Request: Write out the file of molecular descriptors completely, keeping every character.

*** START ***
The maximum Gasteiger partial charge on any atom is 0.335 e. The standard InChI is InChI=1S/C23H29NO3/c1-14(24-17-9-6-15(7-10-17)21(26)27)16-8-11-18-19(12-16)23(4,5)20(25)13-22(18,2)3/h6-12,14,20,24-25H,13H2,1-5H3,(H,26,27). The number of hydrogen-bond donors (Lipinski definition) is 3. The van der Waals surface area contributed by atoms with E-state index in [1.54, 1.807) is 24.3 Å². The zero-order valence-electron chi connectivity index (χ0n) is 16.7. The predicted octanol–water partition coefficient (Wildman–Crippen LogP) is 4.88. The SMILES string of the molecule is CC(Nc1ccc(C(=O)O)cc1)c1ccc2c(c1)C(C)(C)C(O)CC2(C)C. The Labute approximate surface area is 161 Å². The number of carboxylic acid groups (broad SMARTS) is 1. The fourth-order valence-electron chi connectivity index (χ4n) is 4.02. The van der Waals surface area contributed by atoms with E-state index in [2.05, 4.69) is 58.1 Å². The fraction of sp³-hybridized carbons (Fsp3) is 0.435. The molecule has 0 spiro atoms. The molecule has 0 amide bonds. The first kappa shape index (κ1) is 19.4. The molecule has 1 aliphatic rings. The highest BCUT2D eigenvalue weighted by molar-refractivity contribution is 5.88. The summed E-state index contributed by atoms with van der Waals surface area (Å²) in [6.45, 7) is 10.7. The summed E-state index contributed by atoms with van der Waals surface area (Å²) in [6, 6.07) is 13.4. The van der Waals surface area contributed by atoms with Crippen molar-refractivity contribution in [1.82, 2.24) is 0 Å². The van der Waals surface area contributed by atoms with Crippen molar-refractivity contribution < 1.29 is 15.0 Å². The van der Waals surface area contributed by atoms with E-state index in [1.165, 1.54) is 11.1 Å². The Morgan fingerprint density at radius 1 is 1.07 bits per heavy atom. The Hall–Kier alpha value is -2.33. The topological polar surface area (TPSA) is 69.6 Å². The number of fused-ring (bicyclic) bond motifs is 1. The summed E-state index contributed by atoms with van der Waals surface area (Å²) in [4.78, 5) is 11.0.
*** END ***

The maximum Gasteiger partial charge on any atom is 0.335 e. The standard InChI is InChI=1S/C23H29NO3/c1-14(24-17-9-6-15(7-10-17)21(26)27)16-8-11-18-19(12-16)23(4,5)20(25)13-22(18,2)3/h6-12,14,20,24-25H,13H2,1-5H3,(H,26,27). The number of hydrogen-bond donors (Lipinski definition) is 3. The van der Waals surface area contributed by atoms with E-state index in [1.54, 1.807) is 24.3 Å². The zero-order valence-electron chi connectivity index (χ0n) is 16.7. The predicted octanol–water partition coefficient (Wildman–Crippen LogP) is 4.88. The SMILES string of the molecule is CC(Nc1ccc(C(=O)O)cc1)c1ccc2c(c1)C(C)(C)C(O)CC2(C)C. The Labute approximate surface area is 161 Å². The number of carboxylic acid groups (broad SMARTS) is 1. The fourth-order valence-electron chi connectivity index (χ4n) is 4.02. The van der Waals surface area contributed by atoms with E-state index in [2.05, 4.69) is 58.1 Å². The fraction of sp³-hybridized carbons (Fsp3) is 0.435. The molecule has 0 spiro atoms. The molecule has 0 amide bonds. The first kappa shape index (κ1) is 19.4. The molecule has 1 aliphatic rings. The highest BCUT2D eigenvalue weighted by molar-refractivity contribution is 5.88. The summed E-state index contributed by atoms with van der Waals surface area (Å²) in [6.45, 7) is 10.7. The summed E-state index contributed by atoms with van der Waals surface area (Å²) in [6, 6.07) is 13.4. The van der Waals surface area contributed by atoms with Crippen molar-refractivity contribution in [1.82, 2.24) is 0 Å². The van der Waals surface area contributed by atoms with Crippen molar-refractivity contribution < 1.29 is 15.0 Å². The van der Waals surface area contributed by atoms with E-state index in [1.165, 1.54) is 11.1 Å². The Morgan fingerprint density at radius 1 is 1.07 bits per heavy atom. The Hall–Kier alpha value is -2.33. The topological polar surface area (TPSA) is 69.6 Å². The number of fused-ring (bicyclic) bond motifs is 1. The summed E-state index contributed by atoms with van der Waals surface area (Å²) in [4.78, 5) is 11.0.